Depending on the manufacturer, an in-wheel motor may contain a variety of components, but most have the same basic parts. We're using Michelin's Active Wheel system as our example.
The outside of an in-wheel motor has very little variation compared to a standard wheel. However, once the wheel is taken off the vehicle, the main elements of the in-wheel electric motor system are exposed. That relatively small area contains the braking system, an active suspension system and the electric motor that actually drives the wheel. The in-wheel active suspension system is an electrically operated system that can react in a mere 3/1,000ths of a second to automatically correct pitching and rolling motions.
Some in-wheel motor designs offer what's called regenerative braking as well. That means the system captures some of its own kinetic energy while braking and sends it back to charge the battery. Some hybrids, such as the Toyota Prius and Tesla Roadster, already incorporate this regenerative braking technology, which provides the automobiles with a longer driving range.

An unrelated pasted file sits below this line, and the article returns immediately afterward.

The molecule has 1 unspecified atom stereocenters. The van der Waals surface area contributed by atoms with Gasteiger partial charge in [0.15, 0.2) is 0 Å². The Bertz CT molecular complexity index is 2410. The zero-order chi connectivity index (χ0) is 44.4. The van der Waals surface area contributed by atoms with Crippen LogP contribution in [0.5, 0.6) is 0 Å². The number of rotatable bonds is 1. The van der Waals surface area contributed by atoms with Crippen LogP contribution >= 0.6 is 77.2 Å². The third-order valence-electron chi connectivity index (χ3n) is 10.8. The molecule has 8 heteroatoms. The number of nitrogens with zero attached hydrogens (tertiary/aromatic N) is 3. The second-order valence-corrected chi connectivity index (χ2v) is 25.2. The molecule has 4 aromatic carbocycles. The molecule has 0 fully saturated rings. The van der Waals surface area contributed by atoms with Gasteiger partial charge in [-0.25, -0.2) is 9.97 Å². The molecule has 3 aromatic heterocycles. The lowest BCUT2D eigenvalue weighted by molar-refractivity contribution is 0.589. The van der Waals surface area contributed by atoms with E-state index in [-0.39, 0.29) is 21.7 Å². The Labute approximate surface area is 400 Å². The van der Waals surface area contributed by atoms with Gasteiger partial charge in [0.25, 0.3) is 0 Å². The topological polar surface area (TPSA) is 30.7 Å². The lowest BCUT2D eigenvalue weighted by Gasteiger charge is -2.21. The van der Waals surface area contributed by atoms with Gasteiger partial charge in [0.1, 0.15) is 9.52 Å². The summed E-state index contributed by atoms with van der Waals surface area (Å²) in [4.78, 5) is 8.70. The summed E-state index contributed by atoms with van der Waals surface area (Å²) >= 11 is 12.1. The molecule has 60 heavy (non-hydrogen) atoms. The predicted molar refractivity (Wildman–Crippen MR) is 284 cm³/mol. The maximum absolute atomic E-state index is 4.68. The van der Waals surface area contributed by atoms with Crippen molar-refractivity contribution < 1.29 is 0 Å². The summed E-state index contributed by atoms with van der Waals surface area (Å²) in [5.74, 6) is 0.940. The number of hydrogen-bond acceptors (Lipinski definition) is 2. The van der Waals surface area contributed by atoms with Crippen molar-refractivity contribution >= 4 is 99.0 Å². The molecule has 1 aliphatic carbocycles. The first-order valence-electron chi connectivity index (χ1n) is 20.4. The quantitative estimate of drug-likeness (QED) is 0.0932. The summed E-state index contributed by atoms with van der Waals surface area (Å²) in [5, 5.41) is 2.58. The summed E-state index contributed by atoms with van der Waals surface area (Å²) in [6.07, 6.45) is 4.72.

One of the greatest advantages of in-wheel electric motors is the fact that the power goes straight from the motor directly to the wheel. Reducing the distance the power travels increases the efficiency of the motor. For instance, in city driving conditions, an internal combustion engine may only run at 20 percent efficiency, meaning that most of its energy is lost or wasted via the mechanical methods employed to get the power to the wheels. An in-wheel electric motor in the same environment is said to operate at about 90 percent efficiency [source: Lepisto].
Sounds pretty good, right? Well, keep reading to find out how an in-wheel electric motor doesn't sacrifice power while increasing efficiency.